CH1–CanadianLegalSystem Division of Law  Law = body of rules with penalties, enforceable by courts and government agencies o May not always be ethical! Eg cheating on your spouse o Business people should make every effort to avoid litigation, settle disputes without going through courts  1. Procedural law = govern legal procedure and how legal institutions wok  2. Substantive law = set out rights and responsibilities, determine behaviour o Public Law – regulates our relationship with government = Crown vs Accused  Eg Constitutional, criminal, administrative o Private law – regulates personal/social/business relationships  Plantiff vs defendant // Appellant vs respondent  Eg Contract, property, tort, family law, employment law Legal Systems  Private law is a provincial matter, so provinces can adopt their own laws  A) Civil Code o Originated with romans, then Napoleon, now still used in some European countries o Quebec’s legal system is based on the French Civil Code o The judge will apply provisions/section of the code to a problem, not bound by precedent  B) Common Law o Used in Britain & Commonwealth, adopted by Canada’s English provinces o Judge-made law developed in courts  When faced with a problem, judge looks to prior cases (brought to judge by lawyers arguing the case) and choose the case that most closely resembles the one at hand  Concept of Precedent = Must follow the decision in previous case, if facts/law similar  Concept of Stare decisis = Decisions of higher courts is binding to lower courts, if same jurisdiction o Other jurisdiction’s precedents are persuasive, not binding o Same level of court, should follow, but not a must  To argue a case is distinguishable, show why/what is different so should not be precedent o Law of equity  Decisions made by Courts of Chancery  Based originally on fairness, developed to counter rigid common law  Courts later merged, courts of chancery don’t exist anymore but its principles remain o Statues/Legislation  Most new law today takes new form of statutes enacted by government legislatures  “Parliamentary supremacy” = legislation overrides common law and law of equity Courts  Provincial court o Small claims court, youth, family, criminal (summary offences), specialized courts (mental health, domestic violence)  Provincial Supreme (Trial court) “Queen’s bench” o Serious civil/criminal matter  Provincial Court of Appeal o Hears appeals from lower, juries only if penalty + 5years for criminal, rare for civil  Supreme Court of Canada o Hear appeals from all provincial courts/federal courts o References cases = question of legal issues from government  Tribunals/Tax courts/federal trial  appeal courts  SCC Constitution BNA Act / Constitution Act 1867  Declared Canada have a constitution “similar in principle to that of UK”  Inherited these conventions from Britain: 1. Rule of Law – all subjected to same law and legal process, no one is above the law  Protects from arbitrary action; government must point to some statue/regulation authorizing them to do what they have done.  The law applies equally no matter race, color, sex, profession, etc 2. Basic fundamental rights - Principles established in Magna Carta, written promise by king that he would rule with respect to his subject’s rights 3. Parliamentary Supremacy – before kings/queen had absolute power, people demanded democracy and right to govern themselves, so now legislature has absolute legislative power – even monarchs and judges is subjected to the law made by government  Main function: divide powers between federal/provincial government under section 91 + 92 o Each supreme in its own jurisdiction. o S91 – fed = banking, military, criminal law + POGG “all other issues” o S92 – prov = health, education, local commerce, solemnization of marriage  Property & civil rights (car, land, property, human rights code)  unless is government institutions problem (bank discriminate and not hire) then it is federal area of dispute o If conflict/overlap – fed wins b/c principle of paramountcy Constitution Act 1982  Gave Canada independence & established amending formula for constitutional change  Added Charter of Rights and Freedoms  prevent government from making a law that is inconsistent with the Charter o With limitation: o S.1 “reasonable limits prescribed by law”  Allows reasonable exception, no rights are absolute!  Eg: violate mobility rights of prisoners, violate guarantee of free speech for those liable for defamation o S.33 notwithstanding clause  Allow government to make a law that overrides section of the Charter (s.2, 7-15)  But comes at a high political cause, must renew every 5 years, used rarely o S.32 charter applies only to government actions  Include all levels of government, government institutions, agents acting on behalf of government  Cannot be used to challenge other infringements on fundamental rights such as discrimination at work place – must seek help from provincial human rights legislation BC Human rights code  Govern private parties/government discrimination/infringement of rights  Applies to all private parties and government  Provincial law; gives all people equal rights and opportunities without discrimination in specific areas such as jobs, housing and services  Prevent discrimination and harassment because of: o race; colour; place of origin; o political belief; religion; o marital status; family status o physical disability (including HIV and AIDS), mental disability, o sex; sexual orientation, o Age (if you are 19 years of age or older); o Criminal or summary convictions, and may extend to conduct /acts that did not result in a charge or conviction, as long as they are unrelated to the job Litigation process  Civil action = plaintiff sue defendant  Many complex steps designed to uncover information and encourage settlement before trial  May represent self or have Lawyers o Barristers = courtroom, litigator o Solicitor = contracts, legal transactions  To sue, actions must be commenced within a limitation period (specified in statues)  May decide/negotiate jurisdiction (more favourable laws, more access) In terms of contract PRE-TRIAL PROCESS  A. Pleadings o P issue writ of summons (BC-notice of civil claim) = start civil action, register with court, served on defendant o D file an appearance = acknowledge matter (if ignored writ of summons, P proceed to judgement “default judgement”) o P issue a statement of claim = identify issue, contains allegations that support cause of action (what paintiff said happened) and nature of legal claim (breach of contract? Negligence?) o D issue a statement of defence (response to civil claim) = state what he agrees/dispute in the statement of claim  Can also issue counterclaim  B. Discovery o a) Examination of documents (each party reveal and copy documents) o b) Examination of party under oath (defendant or plantiff be questioned, recorded transcript)  C. Payment into court o To encourage settlement, party can make formal offers before trial o D may pay money to court inform P to accept, P may make offer he is willing to accept, file with court, D is informed of offer and may accept/reject  if the result was the same as offer, then have to pay the legal costs of other party’s  * class action suits = many plaintiff suffer same loss, represented by one procedure, sue together TRIAL  A) Plaintiff present case first o Has burden of proof, on balance of probabilities (only need to prove P was more correct than D) o Present witness direct examination by P’s lawyers, and cross examination by D’s lawyers  Cross examination (broader, allow leading/suggestion questions)  B) Defendant present case o Bring own witness/evidence - Also direct and cross examination by P’s lawyer o Tries to put enough doubt into plaintiff’s case to plaintiff cannot prove his/her case   Both lawyers summarize case & make arguments  C) Judgement – juries are rare, usually 7 and decision don’t need to be unanimous o Jury = hear the evidence and decide questions of facts (what happened that gave rise to the action) o Judge = instruct jury + decide question of law (what are the legal obligations and what legal rules are to be applied) o If judge alone, he/she determines both facts and law REMEDIES  Once liability is established   A) Standard remedy is defendant pay plaintiff damages = monetary compensation o General damages – non quantifiable losses, eg future wage, pain and suffering o Special – calculate-able, eg medical expense, wage lost o Punitive damage – if action was deliberate, this is to punish, not just compensate  B) If money is not appropriate, can issue equitable remedies o Injunction – stop action, or do something (eg go back to work stop striking) o Specific performance – fulfill terms of agreement (transfer title of house, example: Michael jackson’s gloves) o Accounting - pay for profits earned from misdeed o Mareva injunction – freeze assets of D to ensure they satisfy eventual judgement o Anton Piller order – w/o warning search/seize evidence (assets, docs) to ensure not destroyed o Losing party also pay substantial amount to compensate winners court/lawyer fees ENFORCEMENT  Now referred to as judgement debtor (defendant) and judgement creditor (plaintiff)  Court cannot guarantee payment of damages, Plaintiff must take extra steps to avoid failure of payment o Post-trial hearing = identify debtor’s assets & what steps to execute  eg  Against land = sale or title transfer (land, buildings)  Against personal property = seizure and sale by official (cars, boats, valuable equipment)  Against wages/bank accounts o If debtor fail to comply with injunction/specific performance OR conceal assets/avoid payment – may be charged contempt of court – fines or even imprisonment o ** Is the litigation worth the trouble?  cost a lot for expert witness and lawyer, if debtor is bankrupt/poor it is useless to collect, should consider before sue-ing  Can take some security deposit before conflict arise or have 3 party guarantee debt, then can take possession and resell without court order Alternate Dispute Resolution (ADRs)  Process of resolving disputes outside of courts  1) Negotiation o Discuss problem and reach settlement o May or may not be through lawyers o Have goodwill, willing to cooperate and compromise o ?Agreement may not be legally binding (** but can sue for breach of contract??)  2) Mediation o Neutral Third party act as facilitator and help settle dispute o Mediator find common grounds, help communication, make suggestion – but do not make final decision o Mediation sometimes required in some jurisdiction as part of pre-trial proceedings in civil litigation o Courts may affirm mediated resolution  3) Arbitration o Parties agree on same 3 party (or panel of 3), to make decision that is binding (makes final decision) o Often set out in initial contracts b/t parties, both agree to be bound by decision, but can place limitation of scope of decision (if arbitration is in contract, and one party litigate anyways, court may refuse to hear the case) o Arbitrators are usually specialist in the matter under dispute o Cannot be appealed although procedure may be reviewed by court  Should only resort to courts as last resort! Court cases determine law, so if understand law, can use those standards to help negotiate/mediate/arbitrate disputes, reduce cost and risk  Advantages o Lower cost o Private, less publicity o Avoid delay and lost productivity o Parties maintain control of solution, determine and schedule process o More flexible o Can achieve Win-win resolution  Disadvantages o Not appropriate when there is a power imbalance o Do not follow precedent o Agreements may not be enforceable o Less power to extract information compare to courts o No public record of dispute/decision – don’t satisfy public demands Administrative Law  Regulatory bodies (boards, tribunals, employees of government) that make decisions with respect to the law o Eg human rights tribunal, workers compensation tribunals, employment insurance appeal tribunals, etc o Administrative laws govern how these government institutions are run  Administrative decisions must comply with, else will be void 1. Constitutionally mandated jurisdiction 2. Charter rights 3. Principles of procedural fairness  Fair hearing  Defendant must receive reasonable notice of the hearing  Made aware of what hearing is about so can prepare appropriate response  Given the opportunity to speak before the decision is made  Decision-maker must hear all evidence and not be biased or have personal interest o If violate any of these, the statue OR decision of that tribunal can be challenged/reviewed by courts  Courts may review (NOT appeal) decision process and determine if appropriate  Only consider whether it was proper procedure, not the merits of the decision (eg accounting example, even tho he was at fault and termination was justified, but he did not get hearing so the decision was void)  Privitive clauses = give exclusive authority to tribunals in specific Act o Protect tribunal decision from judicial review  Advantage of tribunals (compared to courts) o More efficient, make decision faster o Involve experts in field under dispute o More cost effective Criminal Law  Civil law = individual sue another for compensation  Criminal law = state prosecutes accused to punish o Federal jurisdiction! – eg Criminal Code, Controlled Drugs and Substances Act, Copyright Act o Provincial can make statutes, only if similar to criminal law in terms of penalties  Crown has burden of proof 1. Must prove beyond a reasonable doubt 2. Act – wrongful conduct actually took place 3. Intent – had intention to commit the act  Defence can try to show no intent (eg insanity) but not ignorance of law  Strict Liability Offences o Only need to prove act, not intent o Only if fines is the punishment o Only defence is due diligence = did take reasonable steps to ensure conduct would not happen (what is reasonably expected)  Power to arrest by police, and some citizen arrest (if see crime committed) o Judicial official issue search warrants, arrest warrants, summons to appear o Accused must be brought to judge within 24 hours of arrest  Categories of crimes o Summary conviction – minor offence, less penalty, shorter judicial process o Indictable offence – more serious offence  Plea bargaining – giving accused opportunity to plead guilty to a lesser offence o Advantage – ensure conviction, avoid lengthy trial/cost, get evidence on others  Trial  o Crown present witness & evidence o Defence present witness & evidence o Decision made by judge/jury o Sentence = fine or imprisonment / conditions, etc CH6–AGENCY&EMPLOYMENTLAW  Independent contractor = performs specific service described in a contract, not ongoing  Dependent contractor = owns separate business, but have an ongoing, dependent relationship w/ one employer  Employee = commits to employer, ongoing, more rules + control from principal Agency  Agent = represent a principal in dealings with third party o Eg plumber order fixtures, restaurant server; store clerk (employees); travel/insurance agents (independent contr.)  Duties: include entering into contracts on behalf of their principal o Not always, eg lawyers file documents, accounts file tax returns  represent the clients but not entering the contract  Created: usually by contract, when principal grants authority to agent to act on his/her behalf rd Principal vs 3 Party Relationship  Agents function as an intermediary, question is how to hold principal responsible for the conduct of agent  Bound in contract, if agent has authority o Actual authority  Expressed = when principal directly grants (eg go meet this client and sell)  Implied = implied from surrounding circumstances (eg sell gas to all car, even tho no specifically said which) o Apparent authority rd  If principal did something to lead 3 party to reasonably believe that the agent has authority, even if agent did not, the 3 party can rely on that representation, agent is said to act within apparent authority  Estoppel: Principal is “estopped” from denying the authority  Thus still bound to contract, where agents acts within apparent authority  Eg store said don’t sell under 70, he sells for 60 anyways, the contract is still binding on store  Distinction from implied authority: there is expressed instructions to agent to NOT act  Not bound anymore, if agent exceeded authority o Ratification = if principal like deal, can ratify, to create a binding contract  Intentionally = principal expressly ratify  Inadvertently = principal take some benefits under agreement (eg deposit check accidently)  Grants retroactive authority to agent (taking effect from a date in the past, as if agent always had authority)  Vicarious Liability = tort by agent, principal also responsible o Employee/Dependent Contractor  if conduct was closely related to job, will be VL  Eg truck driver deliver supplies, run over woman, company responsible too, NOT if buying groceries o Independent Contractor  (more restricted) principal only liable if tort causing injury took place DURING actual exercise of authority granted  Eg fraud or negligent misstatement; but NOT if agent ran over someone while going to see clients  If principal gave false info, and agent innocently passed, then only principal will be responsible o May be imposed by statue  Eg owner of motor vehicle (company) is vicariously liable when lending their vehicle out (to employee) Agent vs 3 Party Relationship rd  Normally, 3 party has no claim against agent  Exception: Tort of “breach of warranty of authority” o If agent exceed authority, 3 party can sue agent for claiming authority not possessed + can claim compensation from agent for what was lost due to unauthorized transaction  Exception: Undisclosed Principal: rd o If agent do not say who principal is, 3 party can sue agent  If goes wrong, normally disclose, then make a binding choice to sue which (cannot change even if no $) o Contract not bound where identity of undisclosed principal is important (eg celeb agree to sing, then send student claiming he (celeb) was acting as an agent for an undisclosed principal (the student) Agent vs Principal Relationship  Fiduciary duty = agent’s obligation to act in the best int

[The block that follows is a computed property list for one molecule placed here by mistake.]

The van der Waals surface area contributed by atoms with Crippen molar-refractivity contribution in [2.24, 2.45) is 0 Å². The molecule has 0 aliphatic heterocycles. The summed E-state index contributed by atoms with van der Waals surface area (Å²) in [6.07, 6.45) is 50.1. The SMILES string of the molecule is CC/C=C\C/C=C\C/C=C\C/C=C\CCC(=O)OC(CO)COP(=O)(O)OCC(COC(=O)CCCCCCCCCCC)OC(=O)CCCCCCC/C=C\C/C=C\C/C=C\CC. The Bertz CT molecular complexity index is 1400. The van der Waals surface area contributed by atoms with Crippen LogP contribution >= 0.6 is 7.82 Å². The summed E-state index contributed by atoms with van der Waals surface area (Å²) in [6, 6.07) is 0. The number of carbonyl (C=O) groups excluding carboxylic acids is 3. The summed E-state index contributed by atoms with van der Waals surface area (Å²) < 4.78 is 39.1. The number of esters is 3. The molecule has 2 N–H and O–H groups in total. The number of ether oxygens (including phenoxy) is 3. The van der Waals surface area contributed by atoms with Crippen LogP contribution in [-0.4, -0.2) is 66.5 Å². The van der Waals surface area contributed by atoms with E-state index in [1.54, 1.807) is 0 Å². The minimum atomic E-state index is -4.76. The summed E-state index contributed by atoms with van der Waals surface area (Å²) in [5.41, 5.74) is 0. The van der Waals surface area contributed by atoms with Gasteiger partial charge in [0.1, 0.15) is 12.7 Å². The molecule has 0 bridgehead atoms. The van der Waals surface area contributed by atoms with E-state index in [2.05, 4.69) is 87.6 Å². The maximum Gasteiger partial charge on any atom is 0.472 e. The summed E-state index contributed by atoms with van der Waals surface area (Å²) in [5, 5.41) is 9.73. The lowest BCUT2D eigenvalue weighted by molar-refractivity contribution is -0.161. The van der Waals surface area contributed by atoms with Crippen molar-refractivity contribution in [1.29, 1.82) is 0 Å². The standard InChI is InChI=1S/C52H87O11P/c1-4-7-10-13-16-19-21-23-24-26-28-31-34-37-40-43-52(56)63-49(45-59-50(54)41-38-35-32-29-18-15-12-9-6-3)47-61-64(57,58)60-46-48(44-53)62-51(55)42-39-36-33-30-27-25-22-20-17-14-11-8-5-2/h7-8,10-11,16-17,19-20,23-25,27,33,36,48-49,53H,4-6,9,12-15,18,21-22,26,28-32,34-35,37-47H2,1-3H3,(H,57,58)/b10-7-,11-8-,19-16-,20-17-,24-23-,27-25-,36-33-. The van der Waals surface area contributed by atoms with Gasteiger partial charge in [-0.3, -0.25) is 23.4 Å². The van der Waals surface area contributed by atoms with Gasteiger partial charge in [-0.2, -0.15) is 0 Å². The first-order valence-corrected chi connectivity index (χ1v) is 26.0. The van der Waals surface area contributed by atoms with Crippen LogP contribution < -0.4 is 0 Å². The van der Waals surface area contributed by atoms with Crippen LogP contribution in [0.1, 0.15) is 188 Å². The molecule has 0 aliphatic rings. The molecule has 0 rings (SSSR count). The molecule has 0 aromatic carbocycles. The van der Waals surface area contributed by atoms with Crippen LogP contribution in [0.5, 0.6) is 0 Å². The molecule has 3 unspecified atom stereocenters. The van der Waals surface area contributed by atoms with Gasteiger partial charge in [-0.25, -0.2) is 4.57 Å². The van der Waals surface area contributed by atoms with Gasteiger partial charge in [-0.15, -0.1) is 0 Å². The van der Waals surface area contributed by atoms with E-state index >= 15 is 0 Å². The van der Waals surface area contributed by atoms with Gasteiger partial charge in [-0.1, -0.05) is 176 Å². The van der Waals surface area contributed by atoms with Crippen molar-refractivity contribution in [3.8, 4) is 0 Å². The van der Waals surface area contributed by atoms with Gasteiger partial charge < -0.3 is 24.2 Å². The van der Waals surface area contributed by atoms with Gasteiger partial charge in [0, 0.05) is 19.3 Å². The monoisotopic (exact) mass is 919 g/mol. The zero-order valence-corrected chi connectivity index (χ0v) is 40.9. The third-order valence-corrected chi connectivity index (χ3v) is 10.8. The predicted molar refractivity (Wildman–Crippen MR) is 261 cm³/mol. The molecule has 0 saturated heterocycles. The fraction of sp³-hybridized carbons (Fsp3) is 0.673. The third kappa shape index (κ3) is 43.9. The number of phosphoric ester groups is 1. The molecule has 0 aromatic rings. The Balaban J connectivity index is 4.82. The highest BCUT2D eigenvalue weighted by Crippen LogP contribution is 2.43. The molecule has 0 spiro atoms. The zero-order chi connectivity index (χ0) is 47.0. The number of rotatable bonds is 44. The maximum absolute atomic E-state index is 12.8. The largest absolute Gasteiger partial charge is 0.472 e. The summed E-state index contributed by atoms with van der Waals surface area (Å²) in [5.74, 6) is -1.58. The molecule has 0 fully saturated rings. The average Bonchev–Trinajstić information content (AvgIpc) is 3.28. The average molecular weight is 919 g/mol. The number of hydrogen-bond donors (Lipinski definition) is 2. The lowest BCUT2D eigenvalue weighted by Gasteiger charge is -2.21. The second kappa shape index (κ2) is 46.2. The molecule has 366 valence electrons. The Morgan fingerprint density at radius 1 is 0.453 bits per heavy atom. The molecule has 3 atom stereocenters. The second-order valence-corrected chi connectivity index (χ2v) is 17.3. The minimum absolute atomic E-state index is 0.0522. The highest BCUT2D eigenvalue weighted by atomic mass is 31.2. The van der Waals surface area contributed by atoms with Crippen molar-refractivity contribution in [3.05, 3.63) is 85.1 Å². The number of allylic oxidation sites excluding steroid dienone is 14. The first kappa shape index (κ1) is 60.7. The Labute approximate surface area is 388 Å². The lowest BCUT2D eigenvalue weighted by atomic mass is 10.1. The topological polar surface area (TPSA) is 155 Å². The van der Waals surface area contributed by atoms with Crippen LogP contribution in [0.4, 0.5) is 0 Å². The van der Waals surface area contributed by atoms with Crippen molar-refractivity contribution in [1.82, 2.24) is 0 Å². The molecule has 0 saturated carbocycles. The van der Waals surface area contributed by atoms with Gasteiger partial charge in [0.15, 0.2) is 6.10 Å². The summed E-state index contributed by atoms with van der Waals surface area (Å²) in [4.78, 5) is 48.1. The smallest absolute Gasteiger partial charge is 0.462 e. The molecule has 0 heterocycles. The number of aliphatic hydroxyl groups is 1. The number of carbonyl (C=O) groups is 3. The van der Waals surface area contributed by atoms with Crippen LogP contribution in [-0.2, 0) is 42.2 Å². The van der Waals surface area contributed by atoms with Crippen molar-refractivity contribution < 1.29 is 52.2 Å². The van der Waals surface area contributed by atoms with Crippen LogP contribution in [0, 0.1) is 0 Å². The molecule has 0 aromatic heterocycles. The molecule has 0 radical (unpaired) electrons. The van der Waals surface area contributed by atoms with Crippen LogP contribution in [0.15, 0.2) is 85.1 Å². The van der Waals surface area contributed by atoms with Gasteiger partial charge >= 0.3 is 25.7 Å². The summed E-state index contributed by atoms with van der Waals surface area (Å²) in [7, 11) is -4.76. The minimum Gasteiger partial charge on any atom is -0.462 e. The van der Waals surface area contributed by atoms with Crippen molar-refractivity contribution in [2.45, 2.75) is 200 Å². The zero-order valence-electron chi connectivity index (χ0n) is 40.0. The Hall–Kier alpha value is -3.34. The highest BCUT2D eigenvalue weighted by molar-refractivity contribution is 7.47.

More Less

Related notes for BUS 393

Log In


OR

Join OneClass

Access over 10 million pages of study
documents for 1.3 million courses.

Sign up

Join to view


OR

By registering, I agree to the Terms and Privacy Policies
Already have an account?
Just a few more details

So we can recommend you notes for your school.

Reset Password

Please enter below the email address you registered with and we will send you a link to reset your password.

Add your courses

Get notes from the top students in your class.


Submit